According to Bloomberg, the iPhone has a 7.5% share of China's smartphone sales, while Samsung has a 24.3% share.
This share makes Apple the 5th largest smartphone seller in the country, while Samsung is No. 1.
Samsung has sold phones through all three major China mobile carriers since 2009: China Unicom (~200 million subscribers), China Telecom (129 million subscribers), and China Mobile (655 million subscribers).
Apple, meanwhile, has exclusively sold through China Unicom.
Apple launched sales through China Telecom last week, which should help boost its share. But China Telecom, though huge by western standards, is the smallest of the three carriers.
The granddaddy of China's mobile market, China Mobile, is expected to wait to sell the iPhone until Apple releases an LTE version, which China Mobile expects by the end of this year. An estimated 15 million "jail-broken" iPhones are already used on China Mobile's network, even without the carrier actually selling the phone.
The reason market share is important is that smartphones have become a platform market, in which developers build applications that run on top of various operating systems. As with Microsoft's Windows, if one platform achieves a dominant share, developers tend to gravitate to it, at the expense of other platforms. So one risk to Apple in China (and worldwide) is that Android might become the dominant mobile development platform.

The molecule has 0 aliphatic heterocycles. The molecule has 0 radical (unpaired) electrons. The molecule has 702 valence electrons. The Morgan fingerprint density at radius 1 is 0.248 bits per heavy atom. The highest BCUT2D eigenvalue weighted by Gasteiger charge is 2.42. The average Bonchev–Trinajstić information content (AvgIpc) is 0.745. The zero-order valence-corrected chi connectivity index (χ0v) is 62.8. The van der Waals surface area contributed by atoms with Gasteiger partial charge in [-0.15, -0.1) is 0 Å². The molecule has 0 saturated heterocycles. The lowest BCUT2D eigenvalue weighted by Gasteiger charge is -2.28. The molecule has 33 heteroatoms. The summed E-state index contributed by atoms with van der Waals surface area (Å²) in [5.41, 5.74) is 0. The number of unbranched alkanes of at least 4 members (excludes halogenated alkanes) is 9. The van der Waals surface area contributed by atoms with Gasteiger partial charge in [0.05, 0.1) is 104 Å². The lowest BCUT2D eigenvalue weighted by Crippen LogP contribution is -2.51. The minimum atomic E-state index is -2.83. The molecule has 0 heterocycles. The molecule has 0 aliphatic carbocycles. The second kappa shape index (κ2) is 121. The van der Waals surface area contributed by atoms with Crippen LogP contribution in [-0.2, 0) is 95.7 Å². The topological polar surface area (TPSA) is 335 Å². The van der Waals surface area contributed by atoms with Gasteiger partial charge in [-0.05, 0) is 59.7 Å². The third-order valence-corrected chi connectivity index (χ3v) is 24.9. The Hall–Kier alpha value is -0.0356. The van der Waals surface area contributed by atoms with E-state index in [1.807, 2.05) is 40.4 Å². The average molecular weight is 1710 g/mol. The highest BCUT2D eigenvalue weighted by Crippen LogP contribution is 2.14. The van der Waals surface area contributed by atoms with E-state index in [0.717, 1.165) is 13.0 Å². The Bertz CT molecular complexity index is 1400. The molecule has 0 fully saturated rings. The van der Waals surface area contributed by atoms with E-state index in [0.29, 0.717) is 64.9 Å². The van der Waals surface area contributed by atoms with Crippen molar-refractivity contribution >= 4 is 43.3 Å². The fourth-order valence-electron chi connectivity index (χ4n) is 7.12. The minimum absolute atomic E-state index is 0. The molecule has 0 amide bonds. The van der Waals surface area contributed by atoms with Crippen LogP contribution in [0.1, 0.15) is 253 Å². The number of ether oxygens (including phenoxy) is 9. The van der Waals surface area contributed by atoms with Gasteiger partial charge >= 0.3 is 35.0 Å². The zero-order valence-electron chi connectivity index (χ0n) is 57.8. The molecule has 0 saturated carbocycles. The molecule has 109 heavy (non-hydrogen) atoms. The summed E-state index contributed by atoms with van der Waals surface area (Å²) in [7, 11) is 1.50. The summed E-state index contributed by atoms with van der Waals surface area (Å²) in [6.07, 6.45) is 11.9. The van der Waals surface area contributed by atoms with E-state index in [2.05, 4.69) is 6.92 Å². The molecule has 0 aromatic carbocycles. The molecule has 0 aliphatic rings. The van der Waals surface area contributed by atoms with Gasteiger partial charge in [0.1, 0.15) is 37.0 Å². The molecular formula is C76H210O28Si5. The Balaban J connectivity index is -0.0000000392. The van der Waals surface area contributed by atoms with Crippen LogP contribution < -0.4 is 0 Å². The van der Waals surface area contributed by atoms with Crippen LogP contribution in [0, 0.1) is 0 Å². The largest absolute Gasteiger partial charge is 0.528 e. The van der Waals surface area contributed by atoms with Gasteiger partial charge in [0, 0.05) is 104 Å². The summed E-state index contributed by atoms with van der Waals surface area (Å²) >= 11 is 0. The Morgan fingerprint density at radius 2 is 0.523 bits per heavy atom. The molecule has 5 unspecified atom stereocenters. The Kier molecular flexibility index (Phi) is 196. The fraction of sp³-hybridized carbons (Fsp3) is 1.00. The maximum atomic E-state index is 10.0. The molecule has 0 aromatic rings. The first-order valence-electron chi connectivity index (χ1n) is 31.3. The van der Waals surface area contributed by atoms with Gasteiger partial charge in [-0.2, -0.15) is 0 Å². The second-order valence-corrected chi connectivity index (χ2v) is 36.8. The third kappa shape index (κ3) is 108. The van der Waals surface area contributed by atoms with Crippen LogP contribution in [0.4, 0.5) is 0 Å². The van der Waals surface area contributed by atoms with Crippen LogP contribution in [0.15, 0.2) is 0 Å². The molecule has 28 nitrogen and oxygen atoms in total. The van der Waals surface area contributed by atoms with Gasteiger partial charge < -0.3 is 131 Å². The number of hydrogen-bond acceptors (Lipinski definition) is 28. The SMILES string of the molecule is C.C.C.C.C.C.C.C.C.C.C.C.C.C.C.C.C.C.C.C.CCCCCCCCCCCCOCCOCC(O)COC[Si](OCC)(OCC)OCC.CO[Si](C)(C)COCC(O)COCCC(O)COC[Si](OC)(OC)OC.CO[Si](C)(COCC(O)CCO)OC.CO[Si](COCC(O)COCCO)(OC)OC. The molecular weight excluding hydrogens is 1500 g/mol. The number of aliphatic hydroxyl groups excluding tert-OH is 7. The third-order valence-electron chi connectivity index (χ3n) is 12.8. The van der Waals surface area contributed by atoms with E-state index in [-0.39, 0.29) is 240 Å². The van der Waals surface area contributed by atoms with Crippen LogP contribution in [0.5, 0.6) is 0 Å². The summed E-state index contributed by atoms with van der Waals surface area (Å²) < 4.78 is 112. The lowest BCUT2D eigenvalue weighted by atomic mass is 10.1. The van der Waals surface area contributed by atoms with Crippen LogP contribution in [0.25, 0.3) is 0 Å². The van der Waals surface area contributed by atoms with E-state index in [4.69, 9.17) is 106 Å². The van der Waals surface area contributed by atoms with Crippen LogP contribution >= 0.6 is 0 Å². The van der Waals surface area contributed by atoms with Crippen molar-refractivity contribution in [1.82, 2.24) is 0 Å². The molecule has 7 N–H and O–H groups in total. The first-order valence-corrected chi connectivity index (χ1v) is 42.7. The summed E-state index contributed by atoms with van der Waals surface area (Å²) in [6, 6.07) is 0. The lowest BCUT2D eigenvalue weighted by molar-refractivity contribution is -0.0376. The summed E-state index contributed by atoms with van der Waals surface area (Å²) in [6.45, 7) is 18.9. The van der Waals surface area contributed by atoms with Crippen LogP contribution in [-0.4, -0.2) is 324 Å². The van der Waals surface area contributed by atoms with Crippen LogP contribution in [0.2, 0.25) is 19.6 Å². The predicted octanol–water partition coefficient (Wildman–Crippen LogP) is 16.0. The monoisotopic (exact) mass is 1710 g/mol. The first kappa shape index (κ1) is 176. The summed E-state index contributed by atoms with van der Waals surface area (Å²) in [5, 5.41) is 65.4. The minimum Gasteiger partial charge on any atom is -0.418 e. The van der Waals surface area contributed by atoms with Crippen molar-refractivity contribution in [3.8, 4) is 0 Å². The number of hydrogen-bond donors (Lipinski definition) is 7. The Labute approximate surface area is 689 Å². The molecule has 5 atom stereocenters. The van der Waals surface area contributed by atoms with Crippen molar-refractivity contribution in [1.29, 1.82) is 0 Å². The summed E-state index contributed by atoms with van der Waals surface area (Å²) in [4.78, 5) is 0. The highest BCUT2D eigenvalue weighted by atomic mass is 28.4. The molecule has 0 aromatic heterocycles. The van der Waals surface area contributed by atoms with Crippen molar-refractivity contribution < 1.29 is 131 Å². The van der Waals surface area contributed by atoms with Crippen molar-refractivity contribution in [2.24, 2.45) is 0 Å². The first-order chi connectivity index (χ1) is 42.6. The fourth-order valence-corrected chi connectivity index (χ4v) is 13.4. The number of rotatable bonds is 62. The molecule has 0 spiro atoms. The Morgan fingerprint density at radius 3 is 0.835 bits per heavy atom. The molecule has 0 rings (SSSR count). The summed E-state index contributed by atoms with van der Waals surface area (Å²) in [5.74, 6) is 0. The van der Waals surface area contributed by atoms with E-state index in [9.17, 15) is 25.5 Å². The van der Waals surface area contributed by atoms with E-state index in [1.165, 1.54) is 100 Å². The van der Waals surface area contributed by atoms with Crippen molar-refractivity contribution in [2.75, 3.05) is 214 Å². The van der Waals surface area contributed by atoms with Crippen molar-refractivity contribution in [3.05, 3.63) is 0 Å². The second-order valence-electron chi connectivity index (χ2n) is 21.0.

Google's Android operating system, which powers Samsung's phones, is the global market-share leader with nearly 50% of the market, though Apple regained a lot of share last quarter on strong sales of the iPhone 4S.
Presumably, Apple's sales through China Telecom will help it close the gap with Samsung in China. But until Apple sells the phone through China Mobile, Samsung will likely remain China's dominant smartphone maker.
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